Saturday, 8 June 2013
The Surveillance State
So first, let me pat the back of whoever it was that leaked this news from the NSA and award him the Bradley Manning award for true heroism in the service of society. I do hope he doesn't end up the way Manning is.
By now the USA admits the act, no doubt leaving the Chinese government extremely jealous. Some poor excuses were offered, along the lines of The Guardian's coverage being inaccurate (rumor has it there were a few grammar errors there). Then we were told that only stuff outside the USA was tapped, which really comforted me because - as we all know - everybody outside the USA is an evil non North American scum; yet surely we cannot accept that explanation given the Verizon side of the story. And now Obama stepped in to feebly defend the charade.
Am I surprised by this whole affair? I cannot say I am. I have been following Asher Wolf on Twitter and paying attention to what Jacob Appelbaum has to say for years now. The difference now is that the benefit of doubt has been taken away from the USA: yes, it is undoubtedly a fucked up state. And the Obama administration? Well, it may be white as snow when compared to China's ruling party, but to quote the Pythons, I wouldn't even fart in its general direction.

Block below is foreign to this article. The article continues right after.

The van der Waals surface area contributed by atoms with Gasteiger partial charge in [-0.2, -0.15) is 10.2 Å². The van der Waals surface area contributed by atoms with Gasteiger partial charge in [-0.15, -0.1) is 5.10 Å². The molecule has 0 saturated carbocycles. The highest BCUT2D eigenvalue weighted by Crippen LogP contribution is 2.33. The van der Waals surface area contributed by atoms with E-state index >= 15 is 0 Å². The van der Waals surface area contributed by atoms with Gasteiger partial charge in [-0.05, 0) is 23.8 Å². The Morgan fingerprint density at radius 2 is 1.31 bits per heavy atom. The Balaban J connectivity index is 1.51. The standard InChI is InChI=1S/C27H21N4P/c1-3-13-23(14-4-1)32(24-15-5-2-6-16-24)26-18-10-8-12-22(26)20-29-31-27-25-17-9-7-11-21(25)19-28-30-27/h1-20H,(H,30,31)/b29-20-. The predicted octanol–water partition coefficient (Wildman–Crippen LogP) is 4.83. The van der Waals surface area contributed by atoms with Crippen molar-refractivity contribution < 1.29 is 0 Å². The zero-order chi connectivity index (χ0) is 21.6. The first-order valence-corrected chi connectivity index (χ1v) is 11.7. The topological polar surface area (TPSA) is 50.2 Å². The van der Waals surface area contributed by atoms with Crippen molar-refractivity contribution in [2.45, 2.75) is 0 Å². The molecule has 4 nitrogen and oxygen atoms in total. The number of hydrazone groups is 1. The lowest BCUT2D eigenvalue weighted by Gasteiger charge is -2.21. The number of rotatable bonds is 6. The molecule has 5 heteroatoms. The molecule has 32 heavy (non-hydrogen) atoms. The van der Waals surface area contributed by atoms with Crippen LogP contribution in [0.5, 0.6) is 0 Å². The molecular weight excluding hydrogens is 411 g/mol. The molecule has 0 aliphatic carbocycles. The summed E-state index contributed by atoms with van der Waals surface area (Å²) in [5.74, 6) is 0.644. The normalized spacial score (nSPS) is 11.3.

Now that we accept the reality, the real question is what can we do about it. Given that the Internet companies through which we are being spied are pretty much at the core of almost everything Internet, how can we ensure we still have a shred of privacy?
There are options there but they are hard. Basically, one needs to move away from American Internet services. Want your web mail? Go with GMX instead of Gmail.
Second, you can always encrypt your own stuff. TrueCrypt is an open source tool that allows everything you want out of NSA eyes to remain so. Widely available for every platform, it raises an important question: every would be baddie with an ounce of wits about them would take care to encrypt their shit before sticking it on the web, so what is the point of this whole affair in the first place? It's not just me saying it: the Danish government admitted collecting all this big-big data turned out to be a useless affair. So what is the point?
The only worthy answer I can come up with is that the information is collected in order to establish a form of a surveillance state that even the Stasi could only dream of but which is now possible through technology. And with most of us carrying smartphones that allow the big Internet companies and telcos to know more about us than anybody else including our mothers, that vision of Orwell's is now not only a possibility - it is reality.
So, are we going to take this lying down? Sure, we can encrypt, but why should we retreat in the first place? Surely the American system, despite the Obama encumbrance, can still sort itself out? Well, all I can say is that now I am an even prouder than before member of EFF. Because I can trust them to take this as far as humanely possible in order to fix this affair; their track record speaks for itself.
Image: Electronic Frontier Foundation's Hugh D'Andrade